A batch of golden double-baked almond croissants lines the counter, and a slice of roasted tomato and goat cheese quiche is in the midst of being served. An order of espresso is up, and the soft chatter of friends fills the room. A cafe is made for moments like these—especially Coco et Olive, one of Main Street’s most cherished destinations.
Amid jumbled, mismatched tables and colourful chairs with bits of paint chipped away, Mattise Facchin sits near the sun-drenched window. Her relationship with the rustic Parisian-inspired cafe is utterly special—Coco et Olive is truly her second home. “My parents actually started it together,” she recalls with delight. “I think they started it when I was 11 or 12. And now, I’m turning 26. It’s been a long time.”
The story of Coco et Olive is rooted in humble beginnings on West Broadway, in a sleepy Kitsilano area that knew how to celebrate slow mornings with good coffee and even better scones. Each day, edible masterpieces were freshly baked, and the food was always in rotation, giving customers the chance to explore Coco et Olive’s culinary prowess.
West Broadway was a location that worked well for the family, especially during Facchin’s childhood; she would often wander to the cafe after school. Upon arrival, Facchin’s mother Joanne, a food stylist who attended culinary school in Paris, would teach her how to bake, allowing her to get involved with the family business early on.
Coco et Olive’s Kitsilano cafe was such a success that an expansion was soon in the cards, and before long, its Main Street location opened up—but not long after, Facchin’s parents split. Although a time like this often brings uncertainty, Coco et Olive embraced change. With two locations now in business, Facchin’s parents each took a spot: her father, Main Street and her mother, West Broadway.
During this time, Facchin graduated from high school and began to dedicate herself to the family business. Not only was she doing most of the baking and also working behind the counter, she was establishing a business structure—something she says was never recognized before, as her parents had done everything on their own. “It turned into this thing where I was getting more and more sucked in here, and I really liked it,” she says. “When you lay the groundwork, you do more and more.” She was conducting the hiring and training, all while setting a renewed vision for the homegrown cafe.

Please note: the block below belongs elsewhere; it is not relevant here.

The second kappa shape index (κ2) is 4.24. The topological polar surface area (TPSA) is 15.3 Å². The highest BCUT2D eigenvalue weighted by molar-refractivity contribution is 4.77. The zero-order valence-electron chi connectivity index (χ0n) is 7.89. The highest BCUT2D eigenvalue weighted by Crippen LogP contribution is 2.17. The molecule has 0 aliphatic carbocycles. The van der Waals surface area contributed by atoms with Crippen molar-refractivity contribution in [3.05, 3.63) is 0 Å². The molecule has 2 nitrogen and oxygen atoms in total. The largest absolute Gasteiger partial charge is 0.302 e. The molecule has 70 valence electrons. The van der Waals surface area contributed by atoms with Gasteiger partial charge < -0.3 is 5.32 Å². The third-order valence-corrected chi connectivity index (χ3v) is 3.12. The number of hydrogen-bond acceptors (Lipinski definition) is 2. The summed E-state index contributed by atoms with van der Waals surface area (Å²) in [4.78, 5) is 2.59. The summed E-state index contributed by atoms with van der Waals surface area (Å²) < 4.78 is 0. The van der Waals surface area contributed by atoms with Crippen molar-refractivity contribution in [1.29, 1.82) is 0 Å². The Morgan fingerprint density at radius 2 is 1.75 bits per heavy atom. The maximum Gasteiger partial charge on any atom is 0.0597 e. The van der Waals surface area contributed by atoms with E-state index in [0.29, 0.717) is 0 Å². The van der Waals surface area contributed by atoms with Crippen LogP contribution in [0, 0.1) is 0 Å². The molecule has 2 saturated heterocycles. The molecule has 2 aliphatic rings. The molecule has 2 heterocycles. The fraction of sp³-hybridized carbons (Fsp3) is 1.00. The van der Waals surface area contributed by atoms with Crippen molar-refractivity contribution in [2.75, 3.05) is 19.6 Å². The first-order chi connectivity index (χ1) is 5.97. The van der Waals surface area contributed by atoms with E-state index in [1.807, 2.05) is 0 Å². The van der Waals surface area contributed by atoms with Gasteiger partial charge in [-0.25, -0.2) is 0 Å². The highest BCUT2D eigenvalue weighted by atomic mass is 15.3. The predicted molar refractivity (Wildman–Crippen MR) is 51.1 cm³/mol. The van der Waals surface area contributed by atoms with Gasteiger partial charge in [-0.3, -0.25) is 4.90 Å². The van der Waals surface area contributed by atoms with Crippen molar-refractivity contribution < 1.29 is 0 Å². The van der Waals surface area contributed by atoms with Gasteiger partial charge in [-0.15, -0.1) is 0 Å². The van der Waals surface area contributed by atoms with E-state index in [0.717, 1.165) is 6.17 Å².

With the Main Street location still in its infancy, Facchin knew she didn’t want to be at the West Broadway outpost anymore. She was spending most of her time in the Riley Park area, a place she calls much “cooler”—so she convinced her father to switch locations, and with that, she and her mother headed to Main. Although Facchin’s father closed the West Broadway location soon after, the Main Street shop continues to thrive. “West Broadway was more of a destination,” Facchin says, comparing it to Main’s foot traffic. “But we still get a lot of the West Broadway customers coming in and looking for things they ate 12 years ago. It’s really funny to see that people remember.”
Much of the food has changed since the early days, and Facchin and her mother are constantly evolving the menu, working together to master the arts of sweet and savoury. “Mistakes in the kitchen often lead to positive things,” she says, noting that it was how she and her mother were able to create their magnificent bread pudding.
With a structure in place and still plenty of room for creativity, Facchin is ready to build upon her foundation. Since setting up shop eight years ago, the hidden gem on Main Street is anticipating a new look, with renovations expected for spring 2018. Countertops will be installed and a new espresso machine, along with a revitalized coffee program, will kick off the transformation.
Though still incredibly young, Facchin has years of experience behind her, and she is excited for what’s to come. “It feels like for the first time, I kind of know what I’m doing,” she says with a spark of confidence. “I’m figuring it out. It’s nice to get to that point where you’re comfortable and feeling solid.” Her eyes are set on the future of Coco, yet her family’s legacy remains the root of each move she makes.